Therefore, when the reactor is operating, a situation occurs wherein the coils which undergo the greatest thermal load are those which are supplied with less water and are prone to have an ever increasing degree of vaporization and an ever decreasing capacity of drawing off the heat. This brings to a far from optimum distribution of temperature within the catalytic bed, in case of slightly exothermic reactions such as the methanol synthesis whilst in case of fast and strongly exothermic reactions such as the formaldehyde synthesis, this may even bring to a temperature sharp rise.
Further on, the excessive vaporization promotes the formation inside the tubes of deposits of residues present in the water to the detriment of the heat exchange efficiency of the tubes themselves.
All these disadvantages are independent from the fact that the tubes are arranged at different distances depending on the profile of temperature of the gaseous reactants within the catalytic bed.
A further disadvantage of the reactor according to the prior art is given by the high structural complexity deriving from the helicoidal arrangement of the tube bundle that requires high investment and maintenance costs.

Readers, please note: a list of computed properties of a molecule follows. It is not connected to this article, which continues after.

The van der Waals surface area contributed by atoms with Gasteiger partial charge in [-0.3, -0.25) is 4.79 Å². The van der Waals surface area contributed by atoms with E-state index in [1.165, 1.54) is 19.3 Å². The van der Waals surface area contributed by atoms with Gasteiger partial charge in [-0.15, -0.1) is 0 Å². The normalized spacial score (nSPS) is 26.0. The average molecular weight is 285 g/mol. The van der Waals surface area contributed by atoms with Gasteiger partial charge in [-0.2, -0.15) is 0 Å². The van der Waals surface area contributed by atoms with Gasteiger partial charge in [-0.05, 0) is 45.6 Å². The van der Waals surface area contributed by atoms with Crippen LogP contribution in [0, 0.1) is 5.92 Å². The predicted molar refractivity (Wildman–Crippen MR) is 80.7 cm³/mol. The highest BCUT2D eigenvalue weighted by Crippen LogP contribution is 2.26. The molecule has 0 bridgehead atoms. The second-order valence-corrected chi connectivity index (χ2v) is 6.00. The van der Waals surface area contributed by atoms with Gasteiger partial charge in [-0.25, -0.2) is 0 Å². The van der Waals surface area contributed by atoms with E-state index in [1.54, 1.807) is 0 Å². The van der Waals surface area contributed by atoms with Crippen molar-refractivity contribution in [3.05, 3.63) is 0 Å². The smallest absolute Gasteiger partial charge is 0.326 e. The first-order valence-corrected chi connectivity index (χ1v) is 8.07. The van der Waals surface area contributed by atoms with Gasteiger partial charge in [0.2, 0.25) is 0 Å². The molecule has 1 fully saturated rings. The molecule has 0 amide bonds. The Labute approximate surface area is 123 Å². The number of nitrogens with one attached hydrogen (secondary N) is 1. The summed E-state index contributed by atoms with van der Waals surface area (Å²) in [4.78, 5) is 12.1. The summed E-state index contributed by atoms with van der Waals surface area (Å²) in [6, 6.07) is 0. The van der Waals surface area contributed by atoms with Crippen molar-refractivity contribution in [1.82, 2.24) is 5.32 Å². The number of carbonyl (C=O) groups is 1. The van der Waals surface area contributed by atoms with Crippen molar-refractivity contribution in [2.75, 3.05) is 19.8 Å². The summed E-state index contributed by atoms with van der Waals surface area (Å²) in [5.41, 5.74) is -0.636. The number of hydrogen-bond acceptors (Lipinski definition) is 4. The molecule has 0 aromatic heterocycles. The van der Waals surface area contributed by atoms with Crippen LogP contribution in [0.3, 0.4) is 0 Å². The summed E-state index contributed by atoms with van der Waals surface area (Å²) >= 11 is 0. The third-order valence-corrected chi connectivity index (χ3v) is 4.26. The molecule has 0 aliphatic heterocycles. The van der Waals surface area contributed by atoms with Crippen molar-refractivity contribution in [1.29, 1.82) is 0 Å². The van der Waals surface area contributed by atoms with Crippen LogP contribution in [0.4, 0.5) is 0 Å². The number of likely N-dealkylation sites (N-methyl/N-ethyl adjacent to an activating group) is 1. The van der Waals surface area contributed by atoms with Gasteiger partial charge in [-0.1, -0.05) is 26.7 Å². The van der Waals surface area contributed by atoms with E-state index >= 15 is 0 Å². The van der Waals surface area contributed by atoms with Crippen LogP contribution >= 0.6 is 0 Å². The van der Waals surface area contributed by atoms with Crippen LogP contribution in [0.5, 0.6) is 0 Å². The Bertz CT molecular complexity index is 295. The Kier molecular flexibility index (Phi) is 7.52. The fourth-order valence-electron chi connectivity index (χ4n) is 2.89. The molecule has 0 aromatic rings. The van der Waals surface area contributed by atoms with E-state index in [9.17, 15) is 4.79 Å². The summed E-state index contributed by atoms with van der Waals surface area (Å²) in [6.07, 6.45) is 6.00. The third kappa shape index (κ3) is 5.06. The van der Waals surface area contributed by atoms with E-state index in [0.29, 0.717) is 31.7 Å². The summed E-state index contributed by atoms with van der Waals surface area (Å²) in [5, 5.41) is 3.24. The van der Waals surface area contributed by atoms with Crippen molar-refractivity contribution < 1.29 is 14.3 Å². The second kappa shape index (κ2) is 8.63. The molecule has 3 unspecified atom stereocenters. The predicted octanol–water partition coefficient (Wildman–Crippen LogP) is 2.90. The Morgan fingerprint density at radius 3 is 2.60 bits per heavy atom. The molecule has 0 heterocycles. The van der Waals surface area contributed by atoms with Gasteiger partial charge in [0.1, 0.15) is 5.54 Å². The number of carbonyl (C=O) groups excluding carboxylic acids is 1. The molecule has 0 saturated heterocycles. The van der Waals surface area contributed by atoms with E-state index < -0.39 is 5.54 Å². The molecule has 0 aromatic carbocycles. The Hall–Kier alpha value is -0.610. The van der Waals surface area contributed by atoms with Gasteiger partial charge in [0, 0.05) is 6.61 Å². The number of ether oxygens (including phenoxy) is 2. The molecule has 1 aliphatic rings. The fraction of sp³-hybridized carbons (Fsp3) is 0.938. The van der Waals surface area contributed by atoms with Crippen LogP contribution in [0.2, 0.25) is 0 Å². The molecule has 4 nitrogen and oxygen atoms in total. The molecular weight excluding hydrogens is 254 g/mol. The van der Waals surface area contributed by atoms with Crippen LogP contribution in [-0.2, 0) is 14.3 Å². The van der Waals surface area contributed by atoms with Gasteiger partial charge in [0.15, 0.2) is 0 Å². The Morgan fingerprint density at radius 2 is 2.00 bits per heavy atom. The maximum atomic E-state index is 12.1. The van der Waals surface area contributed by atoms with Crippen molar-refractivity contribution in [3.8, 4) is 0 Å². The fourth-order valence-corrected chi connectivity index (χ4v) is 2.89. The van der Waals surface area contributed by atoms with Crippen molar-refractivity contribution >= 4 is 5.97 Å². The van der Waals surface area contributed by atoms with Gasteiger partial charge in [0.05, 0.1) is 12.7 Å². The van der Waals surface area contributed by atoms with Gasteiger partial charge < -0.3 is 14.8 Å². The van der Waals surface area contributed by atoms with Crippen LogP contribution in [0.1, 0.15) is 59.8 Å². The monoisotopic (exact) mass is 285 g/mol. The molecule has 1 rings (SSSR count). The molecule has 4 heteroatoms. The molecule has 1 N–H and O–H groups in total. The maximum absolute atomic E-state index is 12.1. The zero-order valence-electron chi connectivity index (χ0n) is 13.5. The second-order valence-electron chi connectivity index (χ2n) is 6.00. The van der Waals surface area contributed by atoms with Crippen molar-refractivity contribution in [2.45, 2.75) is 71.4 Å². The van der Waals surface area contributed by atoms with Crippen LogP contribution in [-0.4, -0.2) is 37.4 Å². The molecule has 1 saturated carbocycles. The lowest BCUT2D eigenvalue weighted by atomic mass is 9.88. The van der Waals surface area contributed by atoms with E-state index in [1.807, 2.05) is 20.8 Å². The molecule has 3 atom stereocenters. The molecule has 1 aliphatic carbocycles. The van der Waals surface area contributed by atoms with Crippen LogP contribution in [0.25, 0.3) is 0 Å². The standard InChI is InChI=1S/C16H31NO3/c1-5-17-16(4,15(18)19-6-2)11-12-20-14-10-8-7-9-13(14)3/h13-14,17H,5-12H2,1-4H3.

Further on, the provision of tube plates—which generally need to be very thick and hence expensive because of the difference of pressure between the gaseous reactants and the cooling or heating fluid—is a constraint as far as the number of tubes which may be arranged is concerned, with ensuing further detriment of the heat exchange efficiency of the reactor.
Because of these disadvantages, isothermal reactors for carrying out exothermic or endothermic heterogeneous synthesises with a radial catalytic bed and a helicoidal tube bundle have been indeed used quite seldom to date (and this is even more true for reactors with a vertical tube bundle), notwithstanding the ever increasing need felt in the field of having high capacity reactors.
The problem underlying the present invention is that of providing an isothermal reactor for carrying out exothermic or endothermic heterogeneous reactions which is easy to realize, reliable and requires low investment and maintenance costs and allows to operate with low pressure drop, low energy consumption and with a high heat exchange efficiency between the reactants and the cooling or heating fluid.